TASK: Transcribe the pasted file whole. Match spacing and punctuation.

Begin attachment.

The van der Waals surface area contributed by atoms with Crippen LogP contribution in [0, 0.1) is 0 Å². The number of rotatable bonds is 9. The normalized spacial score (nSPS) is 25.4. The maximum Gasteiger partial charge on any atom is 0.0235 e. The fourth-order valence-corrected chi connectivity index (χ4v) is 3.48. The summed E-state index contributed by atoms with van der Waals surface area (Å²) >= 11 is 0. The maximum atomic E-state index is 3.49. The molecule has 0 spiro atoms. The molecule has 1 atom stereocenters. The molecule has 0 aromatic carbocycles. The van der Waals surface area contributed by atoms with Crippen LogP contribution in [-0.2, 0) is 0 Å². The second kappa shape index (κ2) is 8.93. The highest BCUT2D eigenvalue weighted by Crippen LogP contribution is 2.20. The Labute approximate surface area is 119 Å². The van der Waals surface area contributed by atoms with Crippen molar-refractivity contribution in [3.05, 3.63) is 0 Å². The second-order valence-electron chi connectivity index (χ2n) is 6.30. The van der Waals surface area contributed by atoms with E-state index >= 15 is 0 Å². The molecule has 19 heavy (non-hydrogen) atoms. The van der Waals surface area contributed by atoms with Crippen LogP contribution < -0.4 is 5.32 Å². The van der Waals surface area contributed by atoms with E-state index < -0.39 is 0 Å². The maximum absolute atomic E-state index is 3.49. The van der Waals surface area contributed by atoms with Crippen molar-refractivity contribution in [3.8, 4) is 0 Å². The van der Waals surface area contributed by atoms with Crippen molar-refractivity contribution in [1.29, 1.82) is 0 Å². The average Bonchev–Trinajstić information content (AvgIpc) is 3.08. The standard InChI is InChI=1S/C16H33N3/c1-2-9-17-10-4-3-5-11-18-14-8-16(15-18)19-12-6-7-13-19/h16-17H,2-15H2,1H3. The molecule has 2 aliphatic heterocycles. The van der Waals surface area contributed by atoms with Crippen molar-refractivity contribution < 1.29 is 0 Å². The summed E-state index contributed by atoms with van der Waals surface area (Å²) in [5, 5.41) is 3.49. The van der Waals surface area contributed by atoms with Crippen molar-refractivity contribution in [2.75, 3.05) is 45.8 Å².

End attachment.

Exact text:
The van der Waals surface area contributed by atoms with Crippen LogP contribution in [0, 0.1) is 0 Å². The number of rotatable bonds is 9. The normalized spacial score (nSPS) is 25.4. The maximum Gasteiger partial charge on any atom is 0.0235 e. The fourth-order valence-corrected chi connectivity index (χ4v) is 3.48. The summed E-state index contributed by atoms with van der Waals surface area (Å²) >= 11 is 0. The maximum atomic E-state index is 3.49. The molecule has 0 spiro atoms. The molecule has 1 atom stereocenters. The molecule has 0 aromatic carbocycles. The van der Waals surface area contributed by atoms with Crippen LogP contribution in [-0.2, 0) is 0 Å². The second kappa shape index (κ2) is 8.93. The highest BCUT2D eigenvalue weighted by Crippen LogP contribution is 2.20. The Labute approximate surface area is 119 Å². The van der Waals surface area contributed by atoms with Crippen molar-refractivity contribution in [3.05, 3.63) is 0 Å². The second-order valence-electron chi connectivity index (χ2n) is 6.30. The van der Waals surface area contributed by atoms with E-state index >= 15 is 0 Å². The molecule has 19 heavy (non-hydrogen) atoms. The van der Waals surface area contributed by atoms with Crippen LogP contribution < -0.4 is 5.32 Å². The van der Waals surface area contributed by atoms with E-state index < -0.39 is 0 Å². The maximum absolute atomic E-state index is 3.49. The van der Waals surface area contributed by atoms with Crippen molar-refractivity contribution in [3.8, 4) is 0 Å². The van der Waals surface area contributed by atoms with Crippen molar-refractivity contribution in [1.29, 1.82) is 0 Å². The average Bonchev–Trinajstić information content (AvgIpc) is 3.08. The standard InChI is InChI=1S/C16H33N3/c1-2-9-17-10-4-3-5-11-18-14-8-16(15-18)19-12-6-7-13-19/h16-17H,2-15H2,1H3. The molecule has 2 aliphatic heterocycles. The van der Waals surface area contributed by atoms with Crippen molar-refractivity contribution < 1.29 is 0 Å². The summed E-state index contributed by atoms with van der Waals surface area (Å²) in [5, 5.41) is 3.49. The van der Waals surface area contributed by atoms with Crippen molar-refractivity contribution in [2.75, 3.05) is 45.8 Å².